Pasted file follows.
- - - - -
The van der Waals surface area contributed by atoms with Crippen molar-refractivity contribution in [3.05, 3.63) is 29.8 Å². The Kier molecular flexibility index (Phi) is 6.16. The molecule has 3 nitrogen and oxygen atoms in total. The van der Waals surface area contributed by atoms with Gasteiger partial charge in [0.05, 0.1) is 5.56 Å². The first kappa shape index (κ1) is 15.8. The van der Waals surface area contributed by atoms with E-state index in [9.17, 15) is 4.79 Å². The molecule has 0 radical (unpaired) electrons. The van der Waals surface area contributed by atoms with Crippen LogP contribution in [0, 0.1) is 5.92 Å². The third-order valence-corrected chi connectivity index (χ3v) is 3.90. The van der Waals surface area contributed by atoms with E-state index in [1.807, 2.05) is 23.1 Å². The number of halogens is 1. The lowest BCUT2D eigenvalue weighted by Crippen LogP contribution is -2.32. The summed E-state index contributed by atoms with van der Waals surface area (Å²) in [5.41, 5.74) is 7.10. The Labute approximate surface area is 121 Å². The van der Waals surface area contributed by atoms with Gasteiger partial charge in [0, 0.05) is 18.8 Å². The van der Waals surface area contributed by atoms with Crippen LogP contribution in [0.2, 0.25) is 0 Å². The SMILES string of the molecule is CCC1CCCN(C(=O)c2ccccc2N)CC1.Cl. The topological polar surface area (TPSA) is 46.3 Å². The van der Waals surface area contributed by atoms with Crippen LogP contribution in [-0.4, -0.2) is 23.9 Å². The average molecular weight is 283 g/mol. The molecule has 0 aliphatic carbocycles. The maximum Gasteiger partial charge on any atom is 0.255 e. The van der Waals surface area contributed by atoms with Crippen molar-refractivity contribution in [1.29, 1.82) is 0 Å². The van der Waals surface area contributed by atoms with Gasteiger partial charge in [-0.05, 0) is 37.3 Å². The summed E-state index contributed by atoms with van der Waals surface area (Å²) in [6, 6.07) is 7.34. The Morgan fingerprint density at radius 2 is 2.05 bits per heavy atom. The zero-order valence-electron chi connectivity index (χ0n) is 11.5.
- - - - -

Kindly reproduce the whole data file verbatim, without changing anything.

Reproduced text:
The van der Waals surface area contributed by atoms with Crippen molar-refractivity contribution in [3.05, 3.63) is 29.8 Å². The Kier molecular flexibility index (Phi) is 6.16. The molecule has 3 nitrogen and oxygen atoms in total. The van der Waals surface area contributed by atoms with Gasteiger partial charge in [0.05, 0.1) is 5.56 Å². The first kappa shape index (κ1) is 15.8. The van der Waals surface area contributed by atoms with E-state index in [9.17, 15) is 4.79 Å². The molecule has 0 radical (unpaired) electrons. The van der Waals surface area contributed by atoms with Crippen LogP contribution in [0, 0.1) is 5.92 Å². The third-order valence-corrected chi connectivity index (χ3v) is 3.90. The van der Waals surface area contributed by atoms with E-state index in [1.807, 2.05) is 23.1 Å². The number of halogens is 1. The lowest BCUT2D eigenvalue weighted by Crippen LogP contribution is -2.32. The summed E-state index contributed by atoms with van der Waals surface area (Å²) in [5.41, 5.74) is 7.10. The Labute approximate surface area is 121 Å². The van der Waals surface area contributed by atoms with Gasteiger partial charge in [0, 0.05) is 18.8 Å². The van der Waals surface area contributed by atoms with Crippen LogP contribution in [0.2, 0.25) is 0 Å². The SMILES string of the molecule is CCC1CCCN(C(=O)c2ccccc2N)CC1.Cl. The topological polar surface area (TPSA) is 46.3 Å². The van der Waals surface area contributed by atoms with Crippen LogP contribution in [-0.4, -0.2) is 23.9 Å². The average molecular weight is 283 g/mol. The molecule has 0 aliphatic carbocycles. The maximum Gasteiger partial charge on any atom is 0.255 e. The van der Waals surface area contributed by atoms with Crippen molar-refractivity contribution in [1.29, 1.82) is 0 Å². The van der Waals surface area contributed by atoms with Gasteiger partial charge in [-0.05, 0) is 37.3 Å². The summed E-state index contributed by atoms with van der Waals surface area (Å²) in [6, 6.07) is 7.34. The Morgan fingerprint density at radius 2 is 2.05 bits per heavy atom. The zero-order valence-electron chi connectivity index (χ0n) is 11.5.